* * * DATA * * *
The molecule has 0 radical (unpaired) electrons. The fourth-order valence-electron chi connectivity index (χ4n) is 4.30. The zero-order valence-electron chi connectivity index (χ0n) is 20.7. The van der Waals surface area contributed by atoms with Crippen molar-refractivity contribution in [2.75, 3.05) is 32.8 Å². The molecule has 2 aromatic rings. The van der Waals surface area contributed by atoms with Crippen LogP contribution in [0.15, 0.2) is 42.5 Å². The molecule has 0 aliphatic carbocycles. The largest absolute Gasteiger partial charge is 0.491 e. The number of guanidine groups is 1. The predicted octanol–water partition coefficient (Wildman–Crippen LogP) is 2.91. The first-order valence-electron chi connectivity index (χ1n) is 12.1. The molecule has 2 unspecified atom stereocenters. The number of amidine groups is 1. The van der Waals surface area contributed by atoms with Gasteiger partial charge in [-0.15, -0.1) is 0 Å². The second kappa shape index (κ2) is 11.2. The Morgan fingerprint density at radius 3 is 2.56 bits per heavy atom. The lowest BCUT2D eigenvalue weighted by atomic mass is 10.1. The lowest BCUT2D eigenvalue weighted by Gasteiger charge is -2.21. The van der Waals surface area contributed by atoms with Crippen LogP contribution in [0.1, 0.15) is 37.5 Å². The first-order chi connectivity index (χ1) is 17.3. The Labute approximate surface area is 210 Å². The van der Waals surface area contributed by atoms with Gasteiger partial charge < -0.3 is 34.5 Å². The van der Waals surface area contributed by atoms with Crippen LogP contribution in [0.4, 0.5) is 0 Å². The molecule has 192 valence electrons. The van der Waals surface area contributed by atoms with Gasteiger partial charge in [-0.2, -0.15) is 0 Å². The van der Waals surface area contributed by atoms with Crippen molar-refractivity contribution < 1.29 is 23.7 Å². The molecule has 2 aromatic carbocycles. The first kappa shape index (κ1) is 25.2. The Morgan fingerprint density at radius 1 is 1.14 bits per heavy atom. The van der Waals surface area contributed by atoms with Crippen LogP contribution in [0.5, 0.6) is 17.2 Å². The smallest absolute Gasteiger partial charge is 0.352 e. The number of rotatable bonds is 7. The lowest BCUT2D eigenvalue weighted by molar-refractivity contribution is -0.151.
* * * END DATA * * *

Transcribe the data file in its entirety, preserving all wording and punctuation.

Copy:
The molecule has 0 radical (unpaired) electrons. The fourth-order valence-electron chi connectivity index (χ4n) is 4.30. The zero-order valence-electron chi connectivity index (χ0n) is 20.7. The van der Waals surface area contributed by atoms with Crippen molar-refractivity contribution in [2.75, 3.05) is 32.8 Å². The molecule has 2 aromatic rings. The van der Waals surface area contributed by atoms with Crippen LogP contribution in [0.15, 0.2) is 42.5 Å². The molecule has 0 aliphatic carbocycles. The largest absolute Gasteiger partial charge is 0.491 e. The number of guanidine groups is 1. The predicted octanol–water partition coefficient (Wildman–Crippen LogP) is 2.91. The first-order valence-electron chi connectivity index (χ1n) is 12.1. The molecule has 2 unspecified atom stereocenters. The number of amidine groups is 1. The van der Waals surface area contributed by atoms with Gasteiger partial charge in [-0.15, -0.1) is 0 Å². The second kappa shape index (κ2) is 11.2. The Morgan fingerprint density at radius 3 is 2.56 bits per heavy atom. The lowest BCUT2D eigenvalue weighted by atomic mass is 10.1. The lowest BCUT2D eigenvalue weighted by Gasteiger charge is -2.21. The van der Waals surface area contributed by atoms with Crippen LogP contribution in [0.1, 0.15) is 37.5 Å². The first-order chi connectivity index (χ1) is 17.3. The Labute approximate surface area is 210 Å². The van der Waals surface area contributed by atoms with Gasteiger partial charge < -0.3 is 34.5 Å². The van der Waals surface area contributed by atoms with Crippen LogP contribution in [0.4, 0.5) is 0 Å². The molecule has 192 valence electrons. The van der Waals surface area contributed by atoms with Gasteiger partial charge in [-0.2, -0.15) is 0 Å². The van der Waals surface area contributed by atoms with Crippen molar-refractivity contribution < 1.29 is 23.7 Å². The molecule has 2 aromatic carbocycles. The first kappa shape index (κ1) is 25.2. The Morgan fingerprint density at radius 1 is 1.14 bits per heavy atom. The van der Waals surface area contributed by atoms with Crippen LogP contribution in [0.5, 0.6) is 17.2 Å². The smallest absolute Gasteiger partial charge is 0.352 e. The number of rotatable bonds is 7. The lowest BCUT2D eigenvalue weighted by molar-refractivity contribution is -0.151.